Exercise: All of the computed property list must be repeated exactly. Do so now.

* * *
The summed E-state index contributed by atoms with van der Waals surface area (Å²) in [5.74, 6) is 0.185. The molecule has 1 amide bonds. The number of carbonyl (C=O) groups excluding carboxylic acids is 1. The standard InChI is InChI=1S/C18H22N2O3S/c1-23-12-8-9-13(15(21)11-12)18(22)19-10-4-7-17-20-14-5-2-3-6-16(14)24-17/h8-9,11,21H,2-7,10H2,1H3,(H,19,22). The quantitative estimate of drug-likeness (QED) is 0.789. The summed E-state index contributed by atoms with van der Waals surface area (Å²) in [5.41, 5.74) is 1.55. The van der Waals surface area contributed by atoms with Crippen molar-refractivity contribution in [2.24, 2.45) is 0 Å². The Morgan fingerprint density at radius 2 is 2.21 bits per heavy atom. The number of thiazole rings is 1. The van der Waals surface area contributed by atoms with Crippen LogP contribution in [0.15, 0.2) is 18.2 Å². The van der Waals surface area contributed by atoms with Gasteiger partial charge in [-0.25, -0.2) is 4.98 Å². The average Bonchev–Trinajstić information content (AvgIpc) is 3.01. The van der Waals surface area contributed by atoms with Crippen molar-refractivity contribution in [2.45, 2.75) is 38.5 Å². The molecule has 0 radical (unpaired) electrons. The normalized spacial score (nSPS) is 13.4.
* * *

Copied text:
The summed E-state index contributed by atoms with van der Waals surface area (Å²) in [5.74, 6) is 0.185. The molecule has 1 amide bonds. The number of carbonyl (C=O) groups excluding carboxylic acids is 1. The standard InChI is InChI=1S/C18H22N2O3S/c1-23-12-8-9-13(15(21)11-12)18(22)19-10-4-7-17-20-14-5-2-3-6-16(14)24-17/h8-9,11,21H,2-7,10H2,1H3,(H,19,22). The quantitative estimate of drug-likeness (QED) is 0.789. The summed E-state index contributed by atoms with van der Waals surface area (Å²) in [5.41, 5.74) is 1.55. The van der Waals surface area contributed by atoms with Crippen molar-refractivity contribution in [2.24, 2.45) is 0 Å². The Morgan fingerprint density at radius 2 is 2.21 bits per heavy atom. The number of thiazole rings is 1. The van der Waals surface area contributed by atoms with Crippen LogP contribution in [0.15, 0.2) is 18.2 Å². The van der Waals surface area contributed by atoms with Gasteiger partial charge in [-0.25, -0.2) is 4.98 Å². The average Bonchev–Trinajstić information content (AvgIpc) is 3.01. The van der Waals surface area contributed by atoms with Crippen molar-refractivity contribution in [2.45, 2.75) is 38.5 Å². The molecule has 0 radical (unpaired) electrons. The normalized spacial score (nSPS) is 13.4.